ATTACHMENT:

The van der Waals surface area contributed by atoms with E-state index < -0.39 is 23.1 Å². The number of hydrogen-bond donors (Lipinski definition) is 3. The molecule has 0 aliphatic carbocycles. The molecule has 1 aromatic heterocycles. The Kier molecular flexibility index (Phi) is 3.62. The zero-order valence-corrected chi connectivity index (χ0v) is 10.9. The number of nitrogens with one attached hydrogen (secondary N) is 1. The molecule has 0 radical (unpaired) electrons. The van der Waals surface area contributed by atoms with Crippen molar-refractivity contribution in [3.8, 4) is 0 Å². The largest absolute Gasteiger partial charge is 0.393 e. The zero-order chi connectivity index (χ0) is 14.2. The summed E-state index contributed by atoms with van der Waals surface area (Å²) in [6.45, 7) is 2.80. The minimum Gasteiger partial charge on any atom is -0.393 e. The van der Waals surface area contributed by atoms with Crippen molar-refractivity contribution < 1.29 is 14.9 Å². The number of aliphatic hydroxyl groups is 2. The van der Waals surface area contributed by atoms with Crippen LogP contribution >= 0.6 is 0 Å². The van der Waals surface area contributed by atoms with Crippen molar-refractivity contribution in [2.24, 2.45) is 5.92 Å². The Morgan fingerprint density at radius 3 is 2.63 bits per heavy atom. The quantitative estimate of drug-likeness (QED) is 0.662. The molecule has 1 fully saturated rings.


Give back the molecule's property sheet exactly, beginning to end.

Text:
The van der Waals surface area contributed by atoms with E-state index < -0.39 is 23.1 Å². The number of hydrogen-bond donors (Lipinski definition) is 3. The molecule has 0 aliphatic carbocycles. The molecule has 1 aromatic heterocycles. The Kier molecular flexibility index (Phi) is 3.62. The zero-order valence-corrected chi connectivity index (χ0v) is 10.9. The number of nitrogens with one attached hydrogen (secondary N) is 1. The molecule has 0 radical (unpaired) electrons. The van der Waals surface area contributed by atoms with Crippen molar-refractivity contribution in [3.8, 4) is 0 Å². The largest absolute Gasteiger partial charge is 0.393 e. The zero-order chi connectivity index (χ0) is 14.2. The summed E-state index contributed by atoms with van der Waals surface area (Å²) in [6.45, 7) is 2.80. The minimum Gasteiger partial charge on any atom is -0.393 e. The van der Waals surface area contributed by atoms with Crippen molar-refractivity contribution < 1.29 is 14.9 Å². The number of aliphatic hydroxyl groups is 2. The van der Waals surface area contributed by atoms with Crippen LogP contribution >= 0.6 is 0 Å². The van der Waals surface area contributed by atoms with Crippen molar-refractivity contribution in [2.24, 2.45) is 5.92 Å². The Morgan fingerprint density at radius 3 is 2.63 bits per heavy atom. The quantitative estimate of drug-likeness (QED) is 0.662. The molecule has 1 fully saturated rings.